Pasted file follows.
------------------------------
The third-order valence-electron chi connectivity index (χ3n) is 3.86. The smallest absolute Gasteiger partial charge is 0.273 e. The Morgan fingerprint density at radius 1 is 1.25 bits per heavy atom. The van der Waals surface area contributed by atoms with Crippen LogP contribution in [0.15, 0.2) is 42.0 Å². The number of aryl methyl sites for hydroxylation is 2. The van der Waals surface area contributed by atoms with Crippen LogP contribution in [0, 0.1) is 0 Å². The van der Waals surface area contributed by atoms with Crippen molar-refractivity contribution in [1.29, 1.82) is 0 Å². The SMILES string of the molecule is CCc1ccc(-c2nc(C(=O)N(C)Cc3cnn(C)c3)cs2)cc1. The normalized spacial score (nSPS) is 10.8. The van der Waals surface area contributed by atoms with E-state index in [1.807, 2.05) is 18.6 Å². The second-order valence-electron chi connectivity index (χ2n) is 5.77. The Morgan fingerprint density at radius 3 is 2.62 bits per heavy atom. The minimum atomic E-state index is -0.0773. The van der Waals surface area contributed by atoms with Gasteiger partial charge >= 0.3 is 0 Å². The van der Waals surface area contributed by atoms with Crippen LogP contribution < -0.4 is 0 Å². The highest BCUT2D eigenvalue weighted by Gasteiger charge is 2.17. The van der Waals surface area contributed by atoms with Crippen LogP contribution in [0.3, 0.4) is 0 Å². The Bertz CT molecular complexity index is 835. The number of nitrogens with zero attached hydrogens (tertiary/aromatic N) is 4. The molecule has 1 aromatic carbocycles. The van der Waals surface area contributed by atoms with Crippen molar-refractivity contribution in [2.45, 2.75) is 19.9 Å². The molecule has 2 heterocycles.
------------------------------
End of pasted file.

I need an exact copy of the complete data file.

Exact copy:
The third-order valence-electron chi connectivity index (χ3n) is 3.86. The smallest absolute Gasteiger partial charge is 0.273 e. The Morgan fingerprint density at radius 1 is 1.25 bits per heavy atom. The van der Waals surface area contributed by atoms with Crippen LogP contribution in [0.15, 0.2) is 42.0 Å². The number of aryl methyl sites for hydroxylation is 2. The van der Waals surface area contributed by atoms with Crippen LogP contribution in [0, 0.1) is 0 Å². The van der Waals surface area contributed by atoms with Crippen molar-refractivity contribution in [1.29, 1.82) is 0 Å². The SMILES string of the molecule is CCc1ccc(-c2nc(C(=O)N(C)Cc3cnn(C)c3)cs2)cc1. The normalized spacial score (nSPS) is 10.8. The van der Waals surface area contributed by atoms with E-state index in [1.807, 2.05) is 18.6 Å². The second-order valence-electron chi connectivity index (χ2n) is 5.77. The Morgan fingerprint density at radius 3 is 2.62 bits per heavy atom. The minimum atomic E-state index is -0.0773. The van der Waals surface area contributed by atoms with Gasteiger partial charge >= 0.3 is 0 Å². The van der Waals surface area contributed by atoms with Crippen LogP contribution < -0.4 is 0 Å². The highest BCUT2D eigenvalue weighted by Gasteiger charge is 2.17. The van der Waals surface area contributed by atoms with Crippen LogP contribution in [0.3, 0.4) is 0 Å². The Bertz CT molecular complexity index is 835. The number of nitrogens with zero attached hydrogens (tertiary/aromatic N) is 4. The molecule has 1 aromatic carbocycles. The van der Waals surface area contributed by atoms with Crippen molar-refractivity contribution in [2.45, 2.75) is 19.9 Å². The molecule has 2 heterocycles.